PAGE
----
Traffic builds from in-car connectivity and applications

The ability for cars to communicate wirelessly with each other and roadside infrastructure is starting to become a commercial reality. George Malim reports on which technologies are being deployed, the likely applications and the shape of the value chain

Traffic builds from in-car connectivity and applications

BMW ConnectedDrive, Ford SYNC, Mercedes @yourCOMMAND, Volvo On Call and Fiat’s Blue&Me are just some of the initiatives car makers are bringing to market that use systems and cellular SIM cards embedded in a vehicle to connect to a range of applications or integrate with the vehicle driver’s smartphone.

However, it’s not just cellular technology that is being piloted and trialled. GPS and Wi-Fi technologies – especially in the 5.9GHz band – are being assessed and, with eCall, an automatic vehicle emergency system being planned by the European Union, it is possible that from 2015 all new cars sold in the region will be required to be fitted with a mobile data connection and SIM card that automatically calls the emergency services when necessary.

Telematics projects

Telematics initiatives have been active in that sector for more than 30 years with varying degrees of success, as Andreas Festag, chief researcher at NEC Labs Europe, explains: ‘We started in one of the German national projects initiated by Daimler, which had a long track record of telematics projects, at the end of the 1970s,’ he says. ‘It failed because the core technologies we have available now didn’t exist then. GPS and WLAN communications didn’t exist and there were no smart, powerful computers.’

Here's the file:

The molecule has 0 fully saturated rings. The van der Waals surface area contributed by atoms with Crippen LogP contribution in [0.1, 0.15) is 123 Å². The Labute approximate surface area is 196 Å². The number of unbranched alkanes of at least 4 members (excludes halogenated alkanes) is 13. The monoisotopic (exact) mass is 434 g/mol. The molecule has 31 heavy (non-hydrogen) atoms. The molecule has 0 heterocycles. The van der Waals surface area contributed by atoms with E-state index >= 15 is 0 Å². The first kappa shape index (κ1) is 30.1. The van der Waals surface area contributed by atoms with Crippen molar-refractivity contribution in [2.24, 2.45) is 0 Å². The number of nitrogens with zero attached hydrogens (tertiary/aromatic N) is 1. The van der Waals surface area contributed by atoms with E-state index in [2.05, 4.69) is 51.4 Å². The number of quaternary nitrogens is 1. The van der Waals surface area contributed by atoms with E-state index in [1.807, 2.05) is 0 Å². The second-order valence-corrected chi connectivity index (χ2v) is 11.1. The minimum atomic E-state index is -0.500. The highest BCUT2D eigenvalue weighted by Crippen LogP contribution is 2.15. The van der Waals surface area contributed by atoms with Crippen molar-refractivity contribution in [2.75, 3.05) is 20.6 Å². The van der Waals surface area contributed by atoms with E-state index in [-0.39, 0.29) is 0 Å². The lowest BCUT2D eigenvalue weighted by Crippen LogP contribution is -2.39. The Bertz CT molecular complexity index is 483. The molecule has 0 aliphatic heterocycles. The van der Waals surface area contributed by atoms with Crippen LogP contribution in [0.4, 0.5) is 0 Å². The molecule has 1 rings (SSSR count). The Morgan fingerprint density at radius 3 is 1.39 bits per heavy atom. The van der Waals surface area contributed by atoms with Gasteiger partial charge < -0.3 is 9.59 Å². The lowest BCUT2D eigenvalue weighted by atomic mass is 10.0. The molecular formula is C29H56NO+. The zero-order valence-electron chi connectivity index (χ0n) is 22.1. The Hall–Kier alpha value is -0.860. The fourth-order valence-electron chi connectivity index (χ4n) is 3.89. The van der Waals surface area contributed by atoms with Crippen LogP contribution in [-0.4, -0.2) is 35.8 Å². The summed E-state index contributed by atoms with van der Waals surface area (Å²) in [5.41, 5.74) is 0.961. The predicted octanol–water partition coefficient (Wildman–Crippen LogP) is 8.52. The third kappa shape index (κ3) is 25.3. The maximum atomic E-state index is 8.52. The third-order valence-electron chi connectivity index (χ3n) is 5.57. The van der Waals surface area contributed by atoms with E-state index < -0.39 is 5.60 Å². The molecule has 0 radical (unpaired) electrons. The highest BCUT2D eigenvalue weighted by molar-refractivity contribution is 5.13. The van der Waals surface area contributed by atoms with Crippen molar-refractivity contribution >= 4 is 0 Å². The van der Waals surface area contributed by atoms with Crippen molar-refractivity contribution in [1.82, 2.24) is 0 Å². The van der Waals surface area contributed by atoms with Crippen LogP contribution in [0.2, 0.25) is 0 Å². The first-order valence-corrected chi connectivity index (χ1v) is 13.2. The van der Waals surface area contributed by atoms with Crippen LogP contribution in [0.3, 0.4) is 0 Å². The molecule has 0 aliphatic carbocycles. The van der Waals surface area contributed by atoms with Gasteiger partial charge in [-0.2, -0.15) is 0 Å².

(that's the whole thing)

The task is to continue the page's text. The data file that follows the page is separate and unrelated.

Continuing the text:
Organisations such as the CAR 2 CAR Communication Consortium, which is working to promote Intelligent Transport Systems (ITS) and Inter-Vehicle Communication Systems, have done substantial work in the standardisation of in-vehicle technologies and have been involved in trials in France, Finland, Germany and Sweden, says Festag, who adds that the car makers are pushing uptake of the technology in Europe.

‘From my perspective, the technology is mature and there are published standards,’ he says. ‘There is a memorandum of understanding about to be signed among car makers to start in 2015 and I believe that in the EU this is very much driven by car makers – in the US the Government is more of a driver.’

eCall is a European initiative intended to bring rapid assistance to motorists involved in a collision anywhere in the European Union (see feature on p55). The project aims to deploy a device installed in all vehicles that will automatically dial 112 in the event of a serious road accident, and wirelessly send airbag deployment and impact sensor information, as well as GPS coordinates, to local emergency agencies. eCall won’t only be about the core safety application, though.

‘We’re convinced eCall will save thousands of lives,’ says Maurice Geraets, director for new business, automotive, at NXP, which provides the chipsets and hardware. ‘eCall is mandatory for all new cars in Russia from next year and Europe is likely to decide to make it mandatory from 2015. For life saving applications like eCall, quality is the key and systems will support additional services such as remote [vehicle] diagnostics, service calls and breakdowns.’